Administration of VIMOVO together with high-fat food in healthy volunteers does not affect the extent of absorption of naproxen but significantly prolongs tmax by 10 hours and decreases peak plasma concentration (Cmax) by about 12%.
Administration of VIMOVO together with high-fat food in healthy volunteers delays tmax of esomeprazole by 1 hour and significantly reduces the extent of absorption, resulting in 52% and 75% reductions of area under the plasma concentration versus time curve (AUC) and peak plasma concentration (Cmax), respectively.
Administration of VIMOVO 30 minutes before high-fat food intake in healthy volunteers does not affect the extent of absorption of naproxen but delays the absorption by about 4 hours and decreases peak plasma concentration (Cmax) by about 17%, but has no significant effect on the rate or extent of esomeprazole absorption compared to administration under fasted conditions [see Dosage and Administration (2) ].
Administration of VIMOVO 60 minutes before high-fat food intake in healthy volunteers has no effect on the rate and extent of naproxen absorption; however, increases the esomeprazole AUC by 25% and Cmax by 50% compared to administration under fasted conditions. This increase in esomeprazole Cmax does not raise a safety issue since the approved dosing regimen of esomeprazole at 40 mg QD would result in higher Cmax [see Dosage and Administration (2) ].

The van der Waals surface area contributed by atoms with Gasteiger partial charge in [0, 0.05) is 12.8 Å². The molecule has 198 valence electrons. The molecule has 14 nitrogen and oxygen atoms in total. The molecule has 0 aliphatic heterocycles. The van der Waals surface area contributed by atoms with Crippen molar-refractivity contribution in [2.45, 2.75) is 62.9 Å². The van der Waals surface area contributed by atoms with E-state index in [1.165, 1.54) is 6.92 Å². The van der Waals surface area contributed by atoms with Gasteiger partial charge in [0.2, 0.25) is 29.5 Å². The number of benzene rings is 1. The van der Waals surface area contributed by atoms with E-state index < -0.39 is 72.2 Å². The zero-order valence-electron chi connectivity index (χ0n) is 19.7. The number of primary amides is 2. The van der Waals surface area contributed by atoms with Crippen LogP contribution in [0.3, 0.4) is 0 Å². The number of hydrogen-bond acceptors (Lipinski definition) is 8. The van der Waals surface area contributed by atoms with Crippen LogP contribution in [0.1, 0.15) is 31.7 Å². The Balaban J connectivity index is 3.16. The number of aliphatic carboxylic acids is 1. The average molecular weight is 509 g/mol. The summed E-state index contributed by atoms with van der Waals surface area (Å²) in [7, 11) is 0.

Therefore, VIMOVO should be taken at least 30 minutes before the meal.
Naproxen has a volume of distribution of 0.16 L/kg. At therapeutic levels naproxen is greater than 99% albumin-bound. At doses of naproxen greater than 500 mg/day there is less than proportional increase in plasma levels due to an increase in clearance caused by saturation of plasma protein binding at higher doses (average trough Css 36.5, 49.2 and 56.4 mg/L with 500, 1000 and 1500 mg daily doses of naproxen, respectively). The naproxen anion has been found in the milk of lactating women at a concentration equivalent to approximately 1% of maximum naproxen concentration in plasma [see Use in Specific Populations (8.3) ].